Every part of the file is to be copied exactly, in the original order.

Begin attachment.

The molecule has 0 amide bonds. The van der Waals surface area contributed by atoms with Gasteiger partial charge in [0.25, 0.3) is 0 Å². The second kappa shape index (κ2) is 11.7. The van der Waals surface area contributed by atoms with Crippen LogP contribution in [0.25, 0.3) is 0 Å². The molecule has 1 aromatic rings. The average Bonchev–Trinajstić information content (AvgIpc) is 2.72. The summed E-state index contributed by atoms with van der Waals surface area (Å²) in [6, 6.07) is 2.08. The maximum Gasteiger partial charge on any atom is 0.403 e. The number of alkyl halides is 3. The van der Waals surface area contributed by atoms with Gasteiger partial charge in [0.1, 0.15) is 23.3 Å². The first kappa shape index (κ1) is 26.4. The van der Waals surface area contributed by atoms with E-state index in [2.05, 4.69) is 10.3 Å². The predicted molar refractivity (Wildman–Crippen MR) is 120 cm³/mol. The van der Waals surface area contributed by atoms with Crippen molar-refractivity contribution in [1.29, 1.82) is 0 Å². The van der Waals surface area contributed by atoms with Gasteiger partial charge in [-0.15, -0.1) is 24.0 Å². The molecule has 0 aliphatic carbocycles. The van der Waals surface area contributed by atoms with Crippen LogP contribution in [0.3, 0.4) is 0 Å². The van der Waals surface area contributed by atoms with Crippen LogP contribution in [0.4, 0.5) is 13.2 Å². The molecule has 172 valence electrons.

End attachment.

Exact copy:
The molecule has 0 amide bonds. The van der Waals surface area contributed by atoms with Gasteiger partial charge in [0.25, 0.3) is 0 Å². The second kappa shape index (κ2) is 11.7. The van der Waals surface area contributed by atoms with Crippen LogP contribution in [0.25, 0.3) is 0 Å². The molecule has 1 aromatic rings. The average Bonchev–Trinajstić information content (AvgIpc) is 2.72. The summed E-state index contributed by atoms with van der Waals surface area (Å²) in [6, 6.07) is 2.08. The maximum Gasteiger partial charge on any atom is 0.403 e. The number of alkyl halides is 3. The van der Waals surface area contributed by atoms with Gasteiger partial charge in [0.1, 0.15) is 23.3 Å². The first kappa shape index (κ1) is 26.4. The van der Waals surface area contributed by atoms with E-state index in [2.05, 4.69) is 10.3 Å². The predicted molar refractivity (Wildman–Crippen MR) is 120 cm³/mol. The van der Waals surface area contributed by atoms with Crippen molar-refractivity contribution in [1.29, 1.82) is 0 Å². The van der Waals surface area contributed by atoms with Gasteiger partial charge in [-0.15, -0.1) is 24.0 Å². The molecule has 0 aliphatic carbocycles. The van der Waals surface area contributed by atoms with Crippen LogP contribution in [0.3, 0.4) is 0 Å². The van der Waals surface area contributed by atoms with Crippen LogP contribution in [0.4, 0.5) is 13.2 Å². The molecule has 172 valence electrons.